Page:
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Old & New Testament Greek Lexical Dictionary
Strong's #4419 - πτερύγιον
Dim. of πτέρυξ, Arist. HA 615b30 .
II anything like a wing.
1 in pl., fins of fish, ib. 489b24, 504b30, IA 714a11; of the tail-flaps of a lobster, Id. HA 490a3, cf. 525b27, PA 684a13, GA 720b12; of certain sea-slugs, Id. HA 532b22, 24; fins of the sepia and other cuttle-fish, πτερύγι' . . σηπίας ὠπτημένα Sotad.Com. 1.16, cf. Alex. 187.3, Arist. HA 524a31, PA 685b16 .
2. horns of the horned owl, Id. HA 597b22 .
3. end or tip of the rudder, Poll. 1.90; of a pole, Hsch.
4. in a building, turret or battlement, or (as others) pointed roof, peak, Ev.Luke 4:9; cf. πτέρυξ 11.7 .
5. flap, fold (cf. πτέρυξ 11.4 ), Arist. Aud. 802a39, LXX Numbers 15:38, Ruth 3:9, Poll. 7.62; flap of a cuirass, Aen.Tact. 31.8; π. κρανῶν IG 22.1424a .399 (pl.).
6. in the body, part of the shoulderblade, Poll. 2.177; of the ear, parts joining the temples, ib. 85, Hsch.; of the nose, parts joining the cheeks, Poll. 2.80, Sor. 1.71, Gal. UP 11.12 .
7. Medic., disease of the eye when a membrane grows over it from the inner corner, Hp. Prorrh. 2.20, Cels. 7.7.4, Dsc. 1.108, Gal. 7.732.
8. fleshy excrescence on the nails, Cels. 6.19.1, Dsc. 1.110, Paul.Aeg. 6.85 .
9. pl.,= του = πνεύμονος τοῦ λοβοῦ τὰ ἄκρα, Hsch.
10. pl., flanges holding the projector of a torsion-engine, Ph. Bel. 54.23; on a κέστρος 11, Plb. 27.11.4 .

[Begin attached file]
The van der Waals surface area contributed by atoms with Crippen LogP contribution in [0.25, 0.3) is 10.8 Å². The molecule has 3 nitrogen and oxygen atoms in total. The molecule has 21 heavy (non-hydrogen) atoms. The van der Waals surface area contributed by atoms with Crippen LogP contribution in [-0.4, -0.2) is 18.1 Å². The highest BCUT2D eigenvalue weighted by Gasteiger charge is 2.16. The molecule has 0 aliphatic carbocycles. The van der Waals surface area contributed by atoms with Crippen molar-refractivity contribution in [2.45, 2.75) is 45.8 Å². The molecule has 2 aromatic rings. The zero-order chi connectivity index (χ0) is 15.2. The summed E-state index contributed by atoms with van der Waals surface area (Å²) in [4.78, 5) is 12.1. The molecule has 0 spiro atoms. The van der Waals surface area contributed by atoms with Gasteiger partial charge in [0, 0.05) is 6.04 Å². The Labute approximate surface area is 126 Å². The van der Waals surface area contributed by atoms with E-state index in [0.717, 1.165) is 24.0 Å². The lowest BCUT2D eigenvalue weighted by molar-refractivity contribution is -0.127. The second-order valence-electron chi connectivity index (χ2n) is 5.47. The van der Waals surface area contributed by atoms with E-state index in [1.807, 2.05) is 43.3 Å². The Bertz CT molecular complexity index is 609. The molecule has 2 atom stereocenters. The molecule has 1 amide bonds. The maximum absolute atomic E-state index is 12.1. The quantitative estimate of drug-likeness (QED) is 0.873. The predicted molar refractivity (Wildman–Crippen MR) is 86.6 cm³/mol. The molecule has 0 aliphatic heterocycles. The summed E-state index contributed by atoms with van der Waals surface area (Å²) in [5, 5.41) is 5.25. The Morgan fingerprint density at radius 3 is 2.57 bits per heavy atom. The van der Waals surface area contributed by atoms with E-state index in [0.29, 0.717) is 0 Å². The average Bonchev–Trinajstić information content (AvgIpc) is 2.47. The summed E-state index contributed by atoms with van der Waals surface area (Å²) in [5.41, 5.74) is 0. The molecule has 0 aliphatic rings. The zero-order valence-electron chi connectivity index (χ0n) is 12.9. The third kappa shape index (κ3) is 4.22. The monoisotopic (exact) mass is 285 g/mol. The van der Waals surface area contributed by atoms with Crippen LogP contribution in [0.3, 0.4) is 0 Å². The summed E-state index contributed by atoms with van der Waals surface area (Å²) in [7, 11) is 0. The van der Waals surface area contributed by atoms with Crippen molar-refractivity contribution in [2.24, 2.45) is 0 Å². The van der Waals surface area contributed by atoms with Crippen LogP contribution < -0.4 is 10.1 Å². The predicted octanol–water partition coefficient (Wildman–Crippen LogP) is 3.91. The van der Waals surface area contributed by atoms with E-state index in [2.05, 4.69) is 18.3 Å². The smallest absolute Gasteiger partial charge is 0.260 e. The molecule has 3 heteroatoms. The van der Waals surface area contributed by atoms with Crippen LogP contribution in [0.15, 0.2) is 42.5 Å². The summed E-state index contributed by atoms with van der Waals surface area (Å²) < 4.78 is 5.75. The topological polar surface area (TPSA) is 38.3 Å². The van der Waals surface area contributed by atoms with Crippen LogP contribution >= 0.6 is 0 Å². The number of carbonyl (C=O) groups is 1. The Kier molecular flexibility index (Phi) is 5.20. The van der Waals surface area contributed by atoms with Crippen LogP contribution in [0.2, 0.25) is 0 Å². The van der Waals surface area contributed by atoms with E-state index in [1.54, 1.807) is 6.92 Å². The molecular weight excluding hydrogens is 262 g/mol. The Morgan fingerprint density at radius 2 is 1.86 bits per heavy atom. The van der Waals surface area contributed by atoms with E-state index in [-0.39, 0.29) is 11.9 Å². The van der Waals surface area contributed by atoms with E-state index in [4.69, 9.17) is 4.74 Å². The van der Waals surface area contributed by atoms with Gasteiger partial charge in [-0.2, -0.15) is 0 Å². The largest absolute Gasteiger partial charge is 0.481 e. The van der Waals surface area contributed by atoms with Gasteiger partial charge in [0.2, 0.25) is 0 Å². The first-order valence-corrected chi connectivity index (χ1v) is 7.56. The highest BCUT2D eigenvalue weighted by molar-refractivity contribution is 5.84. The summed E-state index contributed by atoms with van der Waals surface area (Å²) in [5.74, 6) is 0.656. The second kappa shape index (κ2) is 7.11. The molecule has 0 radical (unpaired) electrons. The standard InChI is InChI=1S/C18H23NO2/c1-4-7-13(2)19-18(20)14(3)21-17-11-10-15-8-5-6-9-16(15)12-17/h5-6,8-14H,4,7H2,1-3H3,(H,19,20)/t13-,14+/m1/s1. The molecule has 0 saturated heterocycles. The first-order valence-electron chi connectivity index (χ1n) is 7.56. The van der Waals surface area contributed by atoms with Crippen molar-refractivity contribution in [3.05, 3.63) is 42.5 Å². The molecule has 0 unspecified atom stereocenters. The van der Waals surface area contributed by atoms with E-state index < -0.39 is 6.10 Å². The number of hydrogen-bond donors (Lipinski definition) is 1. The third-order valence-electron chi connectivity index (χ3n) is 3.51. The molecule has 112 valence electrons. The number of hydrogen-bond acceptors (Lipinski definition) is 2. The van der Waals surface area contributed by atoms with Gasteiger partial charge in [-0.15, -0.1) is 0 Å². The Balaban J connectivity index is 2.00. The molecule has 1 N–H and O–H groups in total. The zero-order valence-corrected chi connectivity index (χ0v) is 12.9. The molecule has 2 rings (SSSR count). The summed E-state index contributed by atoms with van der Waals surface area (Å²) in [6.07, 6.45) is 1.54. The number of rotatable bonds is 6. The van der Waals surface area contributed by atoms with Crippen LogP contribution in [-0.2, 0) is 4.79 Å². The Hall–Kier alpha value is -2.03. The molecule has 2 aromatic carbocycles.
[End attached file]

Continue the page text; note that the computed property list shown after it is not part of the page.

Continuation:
πτερύγιον , -ου , -τό
(dimin. of πτέρυξ ),
[in LXX chiefly for H3671;]
1. a little wing.
2. Anything like a wing, as a turret, battlement: τ . ἱεροῦ , Matthew 4:5, Luke 4:9.†
Copyright © 1922 by G. Abbott-Smith, D.D., D.C.L.. T & T Clarke, London.
This Heb. word = ";hosts,"; ";armies"; (Romans 9:29 LXX, James 5:4) occurs as an invocation in the great Paris magical papyrus P Par 574.1235 (iii/A.D.) (= Selections, p. 113) Ιαω Σαβαωθ, and in the amulet printed in Archiv i. p. 427 belonging to iii–v A.D.—
Κύριε Σαβαώθ, ἀπόστρεψον
ἀπ᾽ ἐμοῦ. οτον (?) νόσον τῆς
where Wilcken thinks that it cannot be determined with certainty whether it is the work of a Christian or a Jew or a Greek or an Egyptian. Cf. P Oxy VIII. 1152.2 (v/vi A.D.) with its magical, Jewish, and Christian elements—
Ωρωρ φωρ ἐλωεί,
ἀδωναεί, Ἰαὼ σα -
βαώθ, Μιχαήλ, Ἰεσοῦ
Χριστέ, βοήθι ἡμῖν
καὶ τούτῳ οἴκῳ. ἀ -
and ib. VII. 1060.4 (vi/A.D.), a Gnostic charm against reptiles and other ills—
Ἰαὼ σαβαὼθ ἀδονὲ. . . .
ἀπάλλαξον τὸν οἶκον τοῦτον
ἀπὸ παντὸς κακοῦ ἑρπετοῦ.
Also the leaden tablet, Wünsch AF No. 2 (ii/iii A.D.), on which is depicted an altar inscribed—Σε ̣ω ̣θη | Σαβαωθ | Σαβαωθ, the thrice repeated name of the Jewish God. See further Deissmann Urgeschichte p. 23, and Cheyne’s note on ";Lord Sabaoth"; in Exp III. i. p. 318f.
Copyright © 1914, 1929, 1930 by James Hope Moulton and George Milligan. Hodder and Stoughton, London.
Derivative Copyright © 2015 by Allan Loder.
the Second Week of Advent